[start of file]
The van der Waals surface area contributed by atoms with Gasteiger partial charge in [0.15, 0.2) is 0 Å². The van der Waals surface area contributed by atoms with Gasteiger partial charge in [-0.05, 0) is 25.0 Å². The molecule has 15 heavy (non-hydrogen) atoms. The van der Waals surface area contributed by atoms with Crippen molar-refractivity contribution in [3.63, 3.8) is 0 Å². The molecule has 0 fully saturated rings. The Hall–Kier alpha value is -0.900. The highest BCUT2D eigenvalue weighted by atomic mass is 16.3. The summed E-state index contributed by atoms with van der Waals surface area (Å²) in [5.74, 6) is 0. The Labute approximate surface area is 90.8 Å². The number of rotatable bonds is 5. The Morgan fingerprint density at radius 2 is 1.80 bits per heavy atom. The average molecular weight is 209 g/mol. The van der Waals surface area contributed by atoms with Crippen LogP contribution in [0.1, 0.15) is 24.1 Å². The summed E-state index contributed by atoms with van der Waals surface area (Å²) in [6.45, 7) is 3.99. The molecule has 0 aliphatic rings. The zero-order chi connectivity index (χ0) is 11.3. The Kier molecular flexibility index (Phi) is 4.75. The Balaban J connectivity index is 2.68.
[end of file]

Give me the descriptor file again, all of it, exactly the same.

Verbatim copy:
The van der Waals surface area contributed by atoms with Gasteiger partial charge in [0.15, 0.2) is 0 Å². The van der Waals surface area contributed by atoms with Gasteiger partial charge in [-0.05, 0) is 25.0 Å². The molecule has 15 heavy (non-hydrogen) atoms. The van der Waals surface area contributed by atoms with Crippen molar-refractivity contribution in [3.63, 3.8) is 0 Å². The molecule has 0 fully saturated rings. The Hall–Kier alpha value is -0.900. The highest BCUT2D eigenvalue weighted by atomic mass is 16.3. The summed E-state index contributed by atoms with van der Waals surface area (Å²) in [5.74, 6) is 0. The Labute approximate surface area is 90.8 Å². The number of rotatable bonds is 5. The Morgan fingerprint density at radius 2 is 1.80 bits per heavy atom. The average molecular weight is 209 g/mol. The van der Waals surface area contributed by atoms with Crippen LogP contribution in [0.1, 0.15) is 24.1 Å². The summed E-state index contributed by atoms with van der Waals surface area (Å²) in [6.45, 7) is 3.99. The molecule has 0 aliphatic rings. The zero-order chi connectivity index (χ0) is 11.3. The Kier molecular flexibility index (Phi) is 4.75. The Balaban J connectivity index is 2.68.